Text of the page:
The Sydney Morning Herald from Sydney, New South Wales, New South Wales, Australia on October 25, 1988 · Page 55
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The Sydney Morning Herald from Sydney, New South Wales, New South Wales, Australia · Page 55

Sydney, New South Wales, New South Wales, Australia
Issue Date:
Tuesday, October 25, 1988
Page 55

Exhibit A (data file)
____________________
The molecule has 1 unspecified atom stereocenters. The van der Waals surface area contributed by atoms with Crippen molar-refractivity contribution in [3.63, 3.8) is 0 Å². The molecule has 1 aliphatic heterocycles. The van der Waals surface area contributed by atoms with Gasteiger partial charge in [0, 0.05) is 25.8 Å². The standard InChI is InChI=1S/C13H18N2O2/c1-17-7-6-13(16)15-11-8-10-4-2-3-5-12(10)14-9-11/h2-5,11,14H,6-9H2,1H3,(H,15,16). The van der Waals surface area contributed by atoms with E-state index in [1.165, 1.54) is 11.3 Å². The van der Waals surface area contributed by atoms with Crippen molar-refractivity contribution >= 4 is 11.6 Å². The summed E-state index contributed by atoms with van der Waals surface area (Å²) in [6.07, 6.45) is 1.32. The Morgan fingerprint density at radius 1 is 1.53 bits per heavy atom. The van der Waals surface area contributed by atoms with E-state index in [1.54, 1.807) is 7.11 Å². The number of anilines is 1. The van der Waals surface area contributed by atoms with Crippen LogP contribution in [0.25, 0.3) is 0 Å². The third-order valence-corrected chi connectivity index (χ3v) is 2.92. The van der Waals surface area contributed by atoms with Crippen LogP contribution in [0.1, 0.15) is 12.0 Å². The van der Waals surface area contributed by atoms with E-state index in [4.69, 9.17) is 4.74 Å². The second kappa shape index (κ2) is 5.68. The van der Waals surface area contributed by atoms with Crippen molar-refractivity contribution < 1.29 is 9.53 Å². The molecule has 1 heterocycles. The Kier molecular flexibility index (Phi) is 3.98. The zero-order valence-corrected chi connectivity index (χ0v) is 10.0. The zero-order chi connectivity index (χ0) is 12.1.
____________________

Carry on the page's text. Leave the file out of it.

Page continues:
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54 The Sydney Morning Herald Tuesday, October 25, 1988 Stobt New Zealand helps to make it an All Black day for the Wallabiel LONDON, Monday: So the secret is oat. The All Black influence has again led to the downfall of an Australian team. When the Wallabies were beaten by London Division in the opening match at Twickenham, they were the victims of the Rugby brain of London and Harlequins coach Dick Best and the ability of the local players. One week later, tbey discovered that Best had received strong New Zealand help. Best has been in contact with former All Black and another Harlequins coach, Earle Kirton, and although separated by 18, GOO km, an exorbitant telephone bill enabled them to plot the initial Wallaby demise. Before the match, Kirton made numerous suggestions. One of them was to hit the Australians immedi BRISTOL, Monday: Queensland and Test loose-head prop Rob Lawton will have to play and prove that he is 100 per cent fit against South West Division on Wednesday, or he could be replaced on tour. Lawton has been inconvenienced by fallen arches on the Great Britain tour, and team manager and selector Andy Conway said when announcing the team this morning that the prop would have to show in the midweek game that he was still capable of playing well. It is one of those injuries that may not improve, and he has to play on Wednesday. If he can't come through, we may have to consider someone who can play both sides of the scrum," Conway said. Conway said Lawton had been provided with special boots from Adidas, which can help overcome his flat-foot problem, which is aggravated on the soft English grounds. While Mark Hartill is expected to take the Test loose-head spot for the opening international against England, it is imperative that the squad has a reliable back-up. Lawton's progress in the three training sessions before Wednesday's game will be closely scrutinised. Possible prop replacements could include Nick Murray, Peter Kay or Dan Crowley. Conway said that Rob's elder brother and Test hooker Tom Lawton had also been troubled by a similar foot problem in the past. The Australian selectors have also opted for yet another centre combination, with Lloyd Walker moving from five-eighth to inside centre to accompany Queensland's Richard Toombs. The selectors are still uncertain which combination will be the best for the England Test and want to try all variations in the preliminary games. Conway said that Walker's selection at inside centre was not just a stopgap move because of the hip injury to ACT centre Paul Cornish. Walker's form at five-eighth has been strongly, and at Young NZ let series drop away HARARE, Monday: Zimbabwe won their fifth one-day match against Young New Zealand today by three wickets. The victory, with 11 balls to spare, gave them the series 3-2. Peter Rawson won the toss and put New Zealand in on an overcast day with the match reduced to 47 overs because of overnight rain. Phil Howe and Trevor Franklin got the Kiwis off to a great start, putting on 50 runs in 13 overs before Franklin was stumped off John Traicos. Mark Greatbatch (47) and all-rounder of the series Gavin Larsen (34) made sure that Zimbabwe would have to chase a big total. Eddo Brandes picked up five wickets for the second time in the series.' Darryl Goodwin and Grant Pat-erson, who had an opening stand of 40 in 10 overs, set the pace before the best batsman of the series, David Houghton, shared a 71 -run partnership with Colin Robertson (38) and another stand of 76 with Andy Waller (38), to put the home side in sight of victory. With two wickets falling on 202 and four overs left, the Kiwis still had a good chance, but Ian Butchart survived two dropped catches to guide Zimbabwe to victory. oiinsts could have to replace injured JLawton ately with a two-man line-out. Tbey would "freak out at the sheer audacity of it". Above all, Kirton urged Best: "For heaven's sake don't play the way England play and tie it up. Don't believe all that crap you hear in the colonies about how poor British Rugby is." They didn't, and a 21-10 London win, with the ball rushing all ways, was the result. Yet another example of the Kiwi-Oz division. Even the local dogs must know that the Wallabies are the enemy. Before the England B match at Sale on Saturday, an English sheepdog bounded on to the field towards the Australians' warm-up at one end of the field. While one player stretched his M vf 1 GREG GROWBE?4 ON THE WALLABY TOUR times unfairly, criticised by the English press, but he is a highly experienced centre, having played there at club and representative levels. Australian fullback Andrew Leeds has been forced to back up because of David Knox's broken little finger. Originally Knox, who broke his finger against Northern Division last week, was to play in this midweek game. Conway said he was confident that Knox with the benefit of his left hand being heavily strapped, would be able to play in Satur- Rob Lawton . . . may get the boot because of foot problems. day's match against Midlands Division at Leicester. The South West Division team is also certain to be revamped later today with Bristol and England fullback Jonathan Webb damaging cartilages in his right knee during a competition match on the weekend. Webb, a doctor, is contemplating having an operation, which could rule him out of the England v Australia Test at Twickenham on November 5. Webb's expected withdrawal from the national team will be disruptive because they depend heavily on his consistent goalkick-ing. Pm far from Most cricketers are giving retirement serious thought when they reach their mid-30s. But Kim Hughes, 34, is not your average cricketer and he has something to prove to himself before he bows out of the public eye. Hughes still sports the halo of blond curls which, in his early days, seemed to add credence to his "golden boy" image. While the gold has lost some of its shine over the past four turbulent years Hughes's enthusiasm for cricket hasn't "I enjoy my cricket," Hughes said. "It has been my life and I still feel as though I have things to achieve. "I haven't played well for the last four years. In my last Test appearances I had a run of zeroes against the West Indies. "I have a burning desire to go out on a high note. I'd rather people remember me for playing well in my last few years than the cricketer who scored ducks in his last Test, went to South Africa for two years and then failed for WA." Cricket fans may remember Hughes uttering similar statements at the beginning of last season. After his tearful resignation as Australian captain in 1984, two years in South Africa and a court case to gain reinstatement in the WA side, Hughes wanted to play well in tie 1987-88 season, if only to prove he could still make runs on Australian soil. He played a few Shield games, GREG GFtOYDEH9S WALLABY DIARY biceps by using the goalpost as support, the dog decided to use the same post to relieve itself. The dog then raced over to the Foster's beer sign and urinated on that. The Australians are preening themselves for a tour of Buckingham Palace and a meeting with the Queen, before next month's international against England. Although the Queen will not be Captain and centre Simon Hal-liday (hamstring) and second-rowers John Morrison (knee) and John Hall (knee) are also in doubt for the South West Division game. Injured ACT centre Paul Cornish will be given until the Wallabies' match against the Combined England Students at Cambridge on November 1 to prove his fitness and stop yet another possible replacement being brought in to take his spot. Cornish's first venture with the Australian team has been anything but tranquil. He joined the team hobbling from the effects of a metal pin being inserted in his fractured toe. After showing great resolve to prove his fitness before the squad left Australia more than two weeks ago, Cornish thought all his frustrations would end with his first appearance against England B at Sale last Saturday. However, after only 10-min-utes, Cornish was forced from the field after aggravating his hip while enforcing a tackle. If Cornish does not improve in the next week, the Australian management are likely to call in an attacking replacement Close at hand is Test winger Ian Williams, studying at Oxford University, who has permission from the University to play for a limited period with the Wallabies. Brian Smith, also at Oxford, is another who would be considered. Smith, one of Australia's best attacking players,, would give the team the option of playing in numerous positions as well as backing up as an extremely reliable goalkicker. Australian coach Bob Dwyer said he wanted his team to train under lights tonight in readiness for the South West Division game which starts at 7pm on Wednesday. AUSTRALIA: Andrew Leeds, Acura Niuqila, Richard Tombs, Lloyd Walker, Paul Carozza, Stephen James, Brad Burke (vice-capt), Tim Gavin, David Carter, Jeff Miller, Rod McCall, Bill Campbell (capt), Ewen Mckenzie, Mark McBain, Rob Law-ton. Reserves: Nick Fair-Jones, Michael Cook, David Campese, Tom Lawson, Mark Hartill, Scott Gourley. Former Australian cricket captain Kirn Hughes, overlooked for Western Australia's matches against the West Indies this week, talks to HEATHER SMITH about his ambition to play again for his State, if not his country. then his form faltered and he was dropped from the WA side. But this year has been different He resigned from his job as a stockbroker last December and now works for his brother-in-law's construction company. "After the stock market crashed things were pretty quiet and I felt it was an opportune time to leave," he said. "My wife had our fourth child in January and with three other kids, including twin boys, life is pretty hectic. "I bought into my brother-in-law's business, which has fitted in very well. I look after book keeping and other odds and ends and I also do some labouring. "Basically, the combination of working at the stock exchange, which is a pressure job, a relatively big family and top-class cricket was too much. I had to plan things very carefully so the family doesn't miss out." Hughes lists his aims in order of priority. "I want to score plenty of runs, re-establish myself in the attending the Twickenham Test, Prince Edward will be there. English royalty have always been most open with touring Australian cricket and Rugby teams, regularly offering them visits to the Palace during their London stays. According to one of the Wallabies, there was an embarrassing moment in a past Buckingham Palace trip when a forward accidentally leant on an 18th century antique table and came close to crushing it with his weight. Hope Her Majesty's insurance policies are up to date. The Wallaby contingent have quickly discovered some of the weird English habits, particularly concerning laundry. One of the team had a load of Paddle board in tow, Sydney iron man champion Craig Riddington bursts from the surf yesterday in a practice run for the $20,000 Foster's Classic at Bondi on November 6. The event, part of the Nutri-Grain Iron Man Grand Prix series, will feature current points leader Darren Mercer, of Wollongong, and possibly titleholder Guy Leech, if he recovers from injuries suffered in a car accident. Australia may not see Richards ride again Four-time world professional surfing champion Mark Richards may retire without competing again in Australia after injuring his hip in a fall. Richards, 31, was to have entered at least two of the three A-rated' events scheduled for Australia in November, but his injury, caused when he slipped over on the driveway in his Newcastle home, has forced him to cancel those plans. Instead, he is concentrating his efforts on two major Hawaiian events in December the Pipeline Masters and the Billabong Pro, with the possibility that be may announce his retirement after that. Richards, world champion from finishe WA side and help WA retain the Sheffield Shield. "During the winter I've been training hard doing two aerobics sessions a week, two weights sessions, running and paddling on my wave ski. "I still have time to play well in Australia, even at 34. There's a lot of cricket left in me and I'm very much looking forward to this season." If anything signifies how determined Hughes is, it would be his reaction when the great South African all-rounder Clive Rice approached him earlier this year to play in South Africa. "I had an invitation to go and play in South Africa on September 21 and 22," Hughes said. "It was a double-wicket competition they call it skins and there was a guaranteed 40,000 rand at the end of it plus prize money if you won. I said no because in my efforts to get back into the WA side, going back to South Africa would not have created a good impression with the selectors." Hughes has also ruled out captaincy desires at any level not even his club Subiaco-Floreat I enjoy being a senior player and while I like to help youngsters out I'd like to let someone else captain the side. "If I get the chance to play in a Test side then of course I'll take it I've certainly got that thought in the back of my mind." washing in Ilkley and went to a local laundromat, asking if they could wash and dry it. He left the clothes in his sports bag. The clothes were returned in a somewhat faded sports bag. Apparently the laundromat decided to wash the clothes and dry them without removing them from the sports bag. The press party following the team around Great Britain have to ring Australia to file reports in the middle of the night because of the time difference. The day before the England B match, one scribe was trying to get a line to Australia at 3am London time. After dialling O to get through the hotel switchboard, the 1979-82, has competed selectively since winning his last world title, but has usually appeared at Australian events. He is reluctant to confirm his retirement. But if the Novocastrian does not perform again before the Australian surfing public it would be a sad farewell. In the seven seasons in which he competed seriously on the world tour (1976-82, Richards did not finish outside the top 10 rankings, and his effort in claiming four consecutive world titles is unlikely to be repeated. Richards has a special affinity to the giant swells of Hawaii, and his success in winning the Billabong Pro at Sunset Beach in 1985 and : : . ' VM?': .. '-J.-.: ... .'5 V:':. ' . :."3S 'S-ii.OiXVM-: .' i'f ? ' ':--iX :'. : . i :':V-: : iMy-yX -V X. :. ' : .... .-.:?. : .v. ' VvV : :-.:. .:-: ? 1-..X ' : : ' :; ' "' ' X : -- :-:-:-:-x-. . . -x -XvXv-v.' vXvXv: number for international exchange is 155. In his haste to get the story through, the O was forgotten, and instead of being answered by a friendly British Telecom employee, a husky, dazed and surprised voice came on the line. The reporter had accidentally rung Wallaby prop Andy Mclntyre's room, interrupting his sleep. When in trouble always consult the doctor. The Australian team doctor, John Moulton, discovered this after he had recommended to a journalist a restaurant in Ilkley. The next morning the amiable doctor was forced to treat two of us for food poisoning from the same restaurant. Within 24 hours the SURFiMG MICHAEL COCKERILL 1986, at a time when he was in semi-retirement, proved that he had lost little of his big-wave prowess. . It is this impressive record in Hawaii which prompted the Association of Surfing Professionals (ASP) to provide Richards with wildcard entries into this year's Pipeline Masters and Billabong Pro. And it is his desire to live up to that reputation that has convinced him not to risk aggravating bis injury during the Australian leg of the tour. Jf$W'' doc's magic remedy had us back on solids. The snappiest dresser so far has been fullback David Knox, showing off the latest in Italian fashions by repeatedly wearing an impressive overcoat and a cool-dude pair of shades. Even at night it is sometimes hard to get Knox to take the sunglasses off . . . swinging like a gate. The farce in getting a replacement on the ground was exposed during the Australian-Northern Division match. Midway during the first half, Australian hooker Tom Lawton had to come off with an injured neck. Before a replacement is allowed, "I had pulled muscles in my hip three times this year, but I really did some damage when I slipped in the driveway," he said. "I haven't been in the water for weeks, and with the standard so high on the tour these days you can't afford to compete unless you practise. "So I'm not really contest-minded at the moment. I can't see myself getting ready for the events in Australia. "I would prefer to give the injury a rest and concentrate on Hawaii. I really want to do well there." Together with South African Shaun Tomson, Richards remains the sole survivor from the inaugural Hookey fails to make Shield side From Page 56 Bernard acknowledged the pressure for places when he suggested that Hookey should not be discouraged by an early setback. "I think Scott's time will come this year," Bernard said. "There's a lot of guys with the credentials to play for NSW. We've got 20 guys in the squad who could do the job. "It took a lot of deliberation to select the team. At the moment Dyson's a bloke with a good track record and we're looking for a bit of stability up top. I think we've got enough to roll them." Dyer, preparing for his first game as captain-coach, expressed similar optimism. "With the added flexibility of naming the 12th man on the morning of the match it will help us quite a bit," Dyer said. "If we're going to be a genuine chance to win this year we've got to come away with the points. "I think if we can use the same 15 or 16 players this year we'll probably win the Shield." The Blues' chances against Queensland will rest largely on the shoulders of players such as Dyson and Jones whose places are not yet secure. Dyson managed an average of only 19.62 for NSW in 1987-88 a doctor has to investigate whether the injury is valid. While Australia continued to play with fourteen men, the doctor told Lawton to stand on the side-line for a couple of minutes and see if you get better." ,-. ; Replacements should be allowed to come on immediately to avoid farther injury. Rugby must be the only gas that forces injured players t ttcy en the field. It is time they cam oat of the dark ages, before someone is seriously hurt. i The backs had a competition during training the other day to see who could kick a football the longest in the air. The winner was Queensland centre Michael Cook with a time of 4.64s. season (1976) of the world tour. However, Queenslander Wayne (Rabbit) Bartholomew, who previously announced his retirement at the end of last season, is believed to be considering a reappearance ia Hawaii this year. Richards acted as team captain for his Merewether club in the recent finals of the Quiksilver Surf. League at Bondi, and although disappointed at not being able to compete, conceded that "I wasn't needed". Richards plans to leave for Hawaii on November 20 to get in two weeks' practice in the demanding Hawaiian waves before the start of the Triple Crown season. and Dyer will be looking for a vast improvement to provide the side with the anchor they so often lacked last season. Jones, meanwhile, added to his reputation as Australia's quickest young bowler with figures of 3-14 against NSW Country yesterday. For their part, Queensland have surprised by naming unheralded Peter Cantrell as Rob Kerr's opening partner ahead of the experienced Andrew Courtice and Trevor Barsby. j The Queensland team is: Allan Border (capt), Greg Ritchie (vice-capt), Peter Cantrell, Ian Healy, Trevor Hohns, Rob Kerr, Stuart Law, Glenn Trimble, John Maguire, Craig McDermott, Mick Polzin, Dirk Taze-laar (12th man to be named). The provisional NSW Sheffield Shield team played out a tame draw with NSW Country XI in their three-day match at the Sydney Cricket Ground yesterday after setting the visitors 356 runs to win in little more than two sessions. NSW declared their second innings closed at 3-118 shortly before lunch and then failed to dislodge their obstinate opponents before close of play. The highlight for the Shield team was fast bowler Andrew Jones's 11 -over spell in which he netted 3-14.